In this talk Erik Brynjolfsson clearly makes the case that productivity and employment are decoupling from each other. His presentation is a fantastic description of what is happening today and a fitting answer to the stagnationists.
That said, his solution at the end of this video amounts to little more than a clever turn of phrase: namely he suggests that we need to race with machines. In my detailed review of Erik’s book Race Against the Machine I criticized this idea:
The first suggestion the authors make can be summarized as “race with machines.” A human-machine combo has the potential to be much more powerful than either a human or machine alone. So therefore it’s not simply a question of machines replacing humans. It’s a question of how can humans and machines best work together.
I don’t disagree with this point on the surface. But I fail to see how it suggests a way out of our current predicament. The human-machine combo is a major cause of the superstar economics described earlier in the book. Strengthen the human-machine combo and the superstar effect will only get worse. In addition, if computers are encroaching further and further into the world of human skills, won’t the percentage of human in the human-machine partnership just keep shrinking? And at an exponential pace?
Moreover, as I’ve written about before on this site, the human-machine partnership can sometimes be less than the sum of its parts. Consider the example of airline pilots:
“In a draft report cited by the Associated Press in July, the agency stated that pilots sometimes “abdicate too much responsibility to automated systems.” Automation encumbers pilots with too much help, and at some point the babysitter becomes the baby, hindering the software rather than helping it. This is the problem of “de-skilling,” and it is an argument for either using humans alone, or machines alone, but not putting them together.”
At some point it may be possible to literally race with machines in the sense of actually merging man and machine together. But this has not been the current trend. What we have been seeing instead is people offloading cognitive tasks to independent machine algorithms. How many of us remember phone numbers anymore? Indeed memory has been one of the first cognitive tasks to get offloaded.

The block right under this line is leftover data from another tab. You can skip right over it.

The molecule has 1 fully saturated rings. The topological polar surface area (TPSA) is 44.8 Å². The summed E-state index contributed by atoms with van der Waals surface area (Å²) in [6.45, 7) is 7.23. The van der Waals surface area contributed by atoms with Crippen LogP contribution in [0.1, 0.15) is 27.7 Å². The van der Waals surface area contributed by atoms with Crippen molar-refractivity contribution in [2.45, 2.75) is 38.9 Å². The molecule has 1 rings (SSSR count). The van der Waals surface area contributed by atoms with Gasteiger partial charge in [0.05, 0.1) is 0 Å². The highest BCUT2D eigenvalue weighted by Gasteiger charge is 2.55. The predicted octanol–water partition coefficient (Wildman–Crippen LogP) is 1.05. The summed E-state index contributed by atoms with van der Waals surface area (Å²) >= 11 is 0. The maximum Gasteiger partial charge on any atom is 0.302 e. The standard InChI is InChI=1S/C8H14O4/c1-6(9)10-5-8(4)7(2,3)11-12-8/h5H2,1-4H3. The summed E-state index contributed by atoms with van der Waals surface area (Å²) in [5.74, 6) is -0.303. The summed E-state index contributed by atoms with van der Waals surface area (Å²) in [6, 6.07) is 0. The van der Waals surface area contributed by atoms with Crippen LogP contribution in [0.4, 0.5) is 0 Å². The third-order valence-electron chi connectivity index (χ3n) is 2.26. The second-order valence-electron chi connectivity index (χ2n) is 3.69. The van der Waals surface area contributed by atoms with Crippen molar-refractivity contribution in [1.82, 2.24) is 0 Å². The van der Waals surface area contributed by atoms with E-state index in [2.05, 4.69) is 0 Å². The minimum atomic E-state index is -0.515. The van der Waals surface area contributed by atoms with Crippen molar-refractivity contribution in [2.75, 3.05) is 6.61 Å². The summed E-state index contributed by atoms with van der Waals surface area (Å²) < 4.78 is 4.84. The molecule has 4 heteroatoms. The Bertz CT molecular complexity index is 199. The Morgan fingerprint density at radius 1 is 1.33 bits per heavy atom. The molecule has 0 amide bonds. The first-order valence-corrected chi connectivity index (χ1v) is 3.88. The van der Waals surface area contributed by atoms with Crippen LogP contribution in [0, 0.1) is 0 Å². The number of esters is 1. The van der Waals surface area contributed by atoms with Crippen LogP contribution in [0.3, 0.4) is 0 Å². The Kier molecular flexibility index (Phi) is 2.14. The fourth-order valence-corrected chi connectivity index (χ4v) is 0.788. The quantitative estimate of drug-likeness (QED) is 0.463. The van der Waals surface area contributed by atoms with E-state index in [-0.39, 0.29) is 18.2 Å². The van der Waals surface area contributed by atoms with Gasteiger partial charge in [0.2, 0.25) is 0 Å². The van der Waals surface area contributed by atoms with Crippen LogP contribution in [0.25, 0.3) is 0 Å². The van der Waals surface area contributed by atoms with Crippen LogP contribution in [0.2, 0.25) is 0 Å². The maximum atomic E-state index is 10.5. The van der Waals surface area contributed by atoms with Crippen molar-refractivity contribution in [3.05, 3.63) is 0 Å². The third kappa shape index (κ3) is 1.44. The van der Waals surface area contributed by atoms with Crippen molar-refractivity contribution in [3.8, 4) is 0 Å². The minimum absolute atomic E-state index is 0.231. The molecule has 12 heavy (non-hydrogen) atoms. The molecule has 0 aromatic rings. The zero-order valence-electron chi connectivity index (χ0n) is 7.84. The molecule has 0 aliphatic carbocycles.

In order to race with machines I am convinced we need to actually enhance human intelligence directly. This is probably not impossible, but will require a much better understanding of the brain, and as a solution it will probably not arrive in time to stave off the massive decoupling that is affecting our economy.
Here is Eliezer Yudkowsky on the relative difficulty of agumenting humans versus developing standalone artificial intelligence:
“I originally gave the example of humans augmented with brain-computer interfaces, using their improved intelligence to build better brain-computer interfaces. A difficulty with this scenario is that there’s two parts to the system, the brain and the computer. If you want to improve the complete system, you can build interfaces with higher neural bandwidth to more powerful computers that do more cognitive work. But sooner or later you run into a bottleneck, which is the brain part of the brain-computer system. The core of your system has a serial speed of around a hundred operations per second. And worse, you can’t reprogram it. Evolution did not build human brains to be hacked. Even if on the hardware level we could read and modify each individual neuron, and add neurons, and speed up neurons, we’d still be in trouble because the brain’s software is a huge mess of undocumented spaghetti code. The human brain is not end-user-modifiable.
“So trying to use brain-computer interfaces to create smarter-than-human intelligence may be like trying to build a heavier-than-air flying machine by strapping jet engines onto a bird. I’m not saying it could never, ever be done. But we might need a smarter-than-human AI just to handle the job of upgrading humans, especially if we want the upgrading process to be safe, sane, healthy, and pleasant. Upgrading humans may take a much more advanced technology, and a much more advanced understanding of cognitive science, than starting over and building a mind from scratch.”